Brian Spence, a fisheries biologist at NOAA’s Southwest Fisheries Science Center in Santa Cruz who has studied the historical range of salmon, also called the fish opportunistic. Though salmon are justifiably famous for their ability to wander thousands of miles around the ocean and then find their way back to a spot within a few feet of where they were born, some percentage elect to forge a new path. It’s not just a “failure to home,” scientists say, but a useful compliment to homing. “Straying can be adaptive over short ecological time frames and at longer evolutionary scales,” fisheries scientists Matthew Keefer and Christopher Caudill wrote in a 2014 article in the journal Reviews in Fish Biology and Fisheries.

Still, this independent streak in salmon populations makes it very difficult to tell where salmon were and were not in California. The fish range widely, Spence wrote in an email, “continually testing the limits of their distribution.” Early European and American observers weren’t reliable recorders, either, often mistaking the various salmonid species for each other. Taxonomic reshuffling since the 1800s has further complicated the picture of what any of them even reported seeing. And by the time those observers were wandering California in the middle to late 1800s, settlers had already transformed the waterways.

“Use of certain rivers and streams in the Bay Area by salmon was probably episodic, with fish occupying those streams during wet years with good early winter stream flows, but absent during periods of drought,” Spence wrote. “Historically, with hundreds of thousands (if not millions) of fish returning to the Sacramento-San Joaquin Basin each year, it is reasonable to suspect that Chinook salmon at least periodically used the Guadalupe and other Bay Area rivers when conditions permitted.”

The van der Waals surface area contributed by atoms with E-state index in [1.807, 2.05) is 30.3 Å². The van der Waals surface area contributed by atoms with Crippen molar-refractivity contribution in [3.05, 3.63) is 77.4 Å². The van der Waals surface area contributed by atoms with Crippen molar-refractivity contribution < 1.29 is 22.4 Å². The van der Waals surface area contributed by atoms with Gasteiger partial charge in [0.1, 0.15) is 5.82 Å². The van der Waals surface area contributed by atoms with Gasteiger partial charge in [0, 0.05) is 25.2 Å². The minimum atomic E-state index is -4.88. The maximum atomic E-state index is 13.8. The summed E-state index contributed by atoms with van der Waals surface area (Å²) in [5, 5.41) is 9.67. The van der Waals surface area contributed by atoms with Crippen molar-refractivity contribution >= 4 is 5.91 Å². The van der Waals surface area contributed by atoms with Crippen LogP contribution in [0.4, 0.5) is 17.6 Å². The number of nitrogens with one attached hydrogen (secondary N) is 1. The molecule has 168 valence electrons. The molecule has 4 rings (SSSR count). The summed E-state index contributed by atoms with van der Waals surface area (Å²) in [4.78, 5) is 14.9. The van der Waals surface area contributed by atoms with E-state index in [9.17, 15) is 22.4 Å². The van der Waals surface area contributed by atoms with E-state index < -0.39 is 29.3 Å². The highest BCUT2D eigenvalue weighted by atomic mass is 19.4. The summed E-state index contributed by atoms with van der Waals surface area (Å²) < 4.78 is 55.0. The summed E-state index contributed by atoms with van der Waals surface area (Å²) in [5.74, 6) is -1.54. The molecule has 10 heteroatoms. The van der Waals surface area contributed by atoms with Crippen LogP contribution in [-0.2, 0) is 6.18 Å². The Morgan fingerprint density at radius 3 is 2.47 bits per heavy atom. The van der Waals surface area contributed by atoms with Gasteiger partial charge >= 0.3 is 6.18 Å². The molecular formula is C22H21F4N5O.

Based on DNA taken from salmon in the Guadalupe in the late 1990s, the river was recolonized by hatchery fish from several places, including the Central Valley and Russian River, and even some strays that appeared to come from as far as the Klamath and Columbia Rivers. But whatever the origin of those first fish, Lanman says that now he and his RCD colleagues increasingly find fish without tags or clipped adipose fins, the telltale marks of a hatchery upbringing. To him this means that perhaps salmon have once again made the Guadalupe River home. “Maybe,” Lanman says, “our fish are self-sustaining.”

In mid-June, the RCD announced it was withdrawing from the Fish and Aquatic Habitat Collaborative Effort, a 17-year-old settlement agreement with Valley Water and numerous other government agencies and NGOs. The FAHCE was meant to resolve disagreements about water flows and salmon habitat in the Guadalupe River, but the effort has been stalled for years. “As much as we regret needing to leave the FAHCE agreement at this time, it is important for our District to redirect and focus its limited resources on projects and programs with more certain timelines and outcomes,” Lanman wrote in a press statement announcing the decision.

In a reply, Valley Water CEO Norma Camacho wrote in a statement that the district would continue to prioritize fish habitat restoration and enhancement. “While Valley Water’s Board of Directors evaluates the next steps,” Camacho wrote, “this does not change our commitment to stream stewardship and improving fish habitat in Santa Clara County as part of our flood protection and water management activities.”

About the Author

Eric Simons is the digital editor at Bay Nature and author of The Secret Lives of Sports Fans and Darwin Slept Here.